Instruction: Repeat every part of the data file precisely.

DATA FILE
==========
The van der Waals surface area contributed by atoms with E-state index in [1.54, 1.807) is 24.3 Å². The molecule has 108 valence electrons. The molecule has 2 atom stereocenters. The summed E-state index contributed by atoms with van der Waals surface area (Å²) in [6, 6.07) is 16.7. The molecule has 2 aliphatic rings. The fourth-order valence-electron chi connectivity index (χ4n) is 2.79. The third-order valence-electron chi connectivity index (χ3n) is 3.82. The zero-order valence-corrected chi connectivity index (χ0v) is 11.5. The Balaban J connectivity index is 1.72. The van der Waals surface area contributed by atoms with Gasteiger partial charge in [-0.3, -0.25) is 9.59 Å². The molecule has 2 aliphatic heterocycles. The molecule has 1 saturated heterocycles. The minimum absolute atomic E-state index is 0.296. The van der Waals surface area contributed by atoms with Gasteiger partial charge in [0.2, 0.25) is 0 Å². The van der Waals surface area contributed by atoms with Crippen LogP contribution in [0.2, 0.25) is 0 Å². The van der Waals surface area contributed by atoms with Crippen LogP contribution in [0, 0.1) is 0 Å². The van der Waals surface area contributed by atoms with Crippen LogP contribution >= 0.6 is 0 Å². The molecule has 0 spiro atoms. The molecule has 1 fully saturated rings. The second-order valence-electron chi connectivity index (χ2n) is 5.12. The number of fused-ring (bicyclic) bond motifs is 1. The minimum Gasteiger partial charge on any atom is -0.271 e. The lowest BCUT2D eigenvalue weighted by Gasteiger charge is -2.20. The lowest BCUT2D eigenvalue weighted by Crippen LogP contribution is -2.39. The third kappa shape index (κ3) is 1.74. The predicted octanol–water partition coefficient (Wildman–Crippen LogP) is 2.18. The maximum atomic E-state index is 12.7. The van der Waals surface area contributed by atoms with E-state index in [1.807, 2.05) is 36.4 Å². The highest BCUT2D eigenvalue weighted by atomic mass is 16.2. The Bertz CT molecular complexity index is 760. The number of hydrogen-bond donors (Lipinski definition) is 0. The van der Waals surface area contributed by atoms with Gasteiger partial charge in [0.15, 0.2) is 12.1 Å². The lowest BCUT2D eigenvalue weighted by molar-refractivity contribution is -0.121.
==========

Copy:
The van der Waals surface area contributed by atoms with E-state index in [1.54, 1.807) is 24.3 Å². The molecule has 108 valence electrons. The molecule has 2 atom stereocenters. The summed E-state index contributed by atoms with van der Waals surface area (Å²) in [6, 6.07) is 16.7. The molecule has 2 aliphatic rings. The fourth-order valence-electron chi connectivity index (χ4n) is 2.79. The third-order valence-electron chi connectivity index (χ3n) is 3.82. The zero-order valence-corrected chi connectivity index (χ0v) is 11.5. The Balaban J connectivity index is 1.72. The van der Waals surface area contributed by atoms with Gasteiger partial charge in [-0.3, -0.25) is 9.59 Å². The molecule has 2 aliphatic heterocycles. The molecule has 1 saturated heterocycles. The minimum absolute atomic E-state index is 0.296. The van der Waals surface area contributed by atoms with Gasteiger partial charge in [0.2, 0.25) is 0 Å². The van der Waals surface area contributed by atoms with Crippen LogP contribution in [0.2, 0.25) is 0 Å². The van der Waals surface area contributed by atoms with Crippen LogP contribution in [0, 0.1) is 0 Å². The van der Waals surface area contributed by atoms with Crippen LogP contribution >= 0.6 is 0 Å². The molecule has 0 spiro atoms. The molecule has 1 fully saturated rings. The second-order valence-electron chi connectivity index (χ2n) is 5.12. The number of fused-ring (bicyclic) bond motifs is 1. The minimum Gasteiger partial charge on any atom is -0.271 e. The lowest BCUT2D eigenvalue weighted by Gasteiger charge is -2.20. The lowest BCUT2D eigenvalue weighted by Crippen LogP contribution is -2.39. The third kappa shape index (κ3) is 1.74. The predicted octanol–water partition coefficient (Wildman–Crippen LogP) is 2.18. The maximum atomic E-state index is 12.7. The van der Waals surface area contributed by atoms with E-state index in [1.807, 2.05) is 36.4 Å². The highest BCUT2D eigenvalue weighted by atomic mass is 16.2. The Bertz CT molecular complexity index is 760. The number of hydrogen-bond donors (Lipinski definition) is 0. The van der Waals surface area contributed by atoms with Gasteiger partial charge in [0.15, 0.2) is 12.1 Å². The lowest BCUT2D eigenvalue weighted by molar-refractivity contribution is -0.121.